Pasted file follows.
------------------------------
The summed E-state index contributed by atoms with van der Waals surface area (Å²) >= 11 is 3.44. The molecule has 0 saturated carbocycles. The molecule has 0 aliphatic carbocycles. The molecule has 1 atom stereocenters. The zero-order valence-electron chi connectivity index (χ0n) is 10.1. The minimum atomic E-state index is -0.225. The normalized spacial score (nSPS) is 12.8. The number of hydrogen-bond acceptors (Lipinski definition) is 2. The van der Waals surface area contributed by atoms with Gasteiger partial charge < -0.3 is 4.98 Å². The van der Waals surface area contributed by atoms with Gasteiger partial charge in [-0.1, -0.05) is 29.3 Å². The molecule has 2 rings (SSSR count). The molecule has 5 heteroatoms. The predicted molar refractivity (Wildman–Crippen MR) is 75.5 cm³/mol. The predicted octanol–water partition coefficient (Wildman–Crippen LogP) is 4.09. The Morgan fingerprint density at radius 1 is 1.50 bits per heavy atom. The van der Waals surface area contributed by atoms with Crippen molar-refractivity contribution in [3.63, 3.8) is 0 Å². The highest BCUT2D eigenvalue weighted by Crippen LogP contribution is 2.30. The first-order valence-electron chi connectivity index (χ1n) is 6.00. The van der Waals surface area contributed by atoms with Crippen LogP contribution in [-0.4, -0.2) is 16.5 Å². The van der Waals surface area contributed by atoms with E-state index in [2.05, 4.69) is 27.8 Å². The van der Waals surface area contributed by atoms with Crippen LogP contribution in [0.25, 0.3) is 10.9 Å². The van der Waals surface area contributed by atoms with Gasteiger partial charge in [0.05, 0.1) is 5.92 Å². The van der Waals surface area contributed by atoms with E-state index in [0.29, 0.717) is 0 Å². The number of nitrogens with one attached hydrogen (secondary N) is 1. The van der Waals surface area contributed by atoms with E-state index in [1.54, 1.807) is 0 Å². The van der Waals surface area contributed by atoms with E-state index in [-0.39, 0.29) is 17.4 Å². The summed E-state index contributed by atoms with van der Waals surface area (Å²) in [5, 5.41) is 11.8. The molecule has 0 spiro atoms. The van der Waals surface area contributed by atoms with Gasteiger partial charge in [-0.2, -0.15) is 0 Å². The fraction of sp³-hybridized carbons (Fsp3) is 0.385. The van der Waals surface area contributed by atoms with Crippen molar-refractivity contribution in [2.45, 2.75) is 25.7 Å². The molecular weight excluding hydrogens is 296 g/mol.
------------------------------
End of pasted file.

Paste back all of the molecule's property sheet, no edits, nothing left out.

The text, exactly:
The summed E-state index contributed by atoms with van der Waals surface area (Å²) >= 11 is 3.44. The molecule has 0 saturated carbocycles. The molecule has 0 aliphatic carbocycles. The molecule has 1 atom stereocenters. The zero-order valence-electron chi connectivity index (χ0n) is 10.1. The minimum atomic E-state index is -0.225. The normalized spacial score (nSPS) is 12.8. The number of hydrogen-bond acceptors (Lipinski definition) is 2. The van der Waals surface area contributed by atoms with Gasteiger partial charge < -0.3 is 4.98 Å². The van der Waals surface area contributed by atoms with Gasteiger partial charge in [-0.1, -0.05) is 29.3 Å². The molecule has 2 rings (SSSR count). The molecule has 5 heteroatoms. The predicted molar refractivity (Wildman–Crippen MR) is 75.5 cm³/mol. The predicted octanol–water partition coefficient (Wildman–Crippen LogP) is 4.09. The Morgan fingerprint density at radius 1 is 1.50 bits per heavy atom. The van der Waals surface area contributed by atoms with Crippen molar-refractivity contribution in [3.63, 3.8) is 0 Å². The highest BCUT2D eigenvalue weighted by Crippen LogP contribution is 2.30. The first-order valence-electron chi connectivity index (χ1n) is 6.00. The van der Waals surface area contributed by atoms with Crippen LogP contribution in [-0.4, -0.2) is 16.5 Å². The van der Waals surface area contributed by atoms with E-state index in [2.05, 4.69) is 27.8 Å². The van der Waals surface area contributed by atoms with Crippen LogP contribution in [0.25, 0.3) is 10.9 Å². The van der Waals surface area contributed by atoms with Gasteiger partial charge in [0.05, 0.1) is 5.92 Å². The van der Waals surface area contributed by atoms with E-state index in [0.29, 0.717) is 0 Å². The number of nitrogens with one attached hydrogen (secondary N) is 1. The van der Waals surface area contributed by atoms with E-state index in [1.54, 1.807) is 0 Å². The van der Waals surface area contributed by atoms with E-state index in [-0.39, 0.29) is 17.4 Å². The summed E-state index contributed by atoms with van der Waals surface area (Å²) in [5, 5.41) is 11.8. The molecule has 0 spiro atoms. The van der Waals surface area contributed by atoms with Gasteiger partial charge in [-0.2, -0.15) is 0 Å². The fraction of sp³-hybridized carbons (Fsp3) is 0.385. The van der Waals surface area contributed by atoms with Crippen molar-refractivity contribution in [2.45, 2.75) is 25.7 Å². The molecular weight excluding hydrogens is 296 g/mol.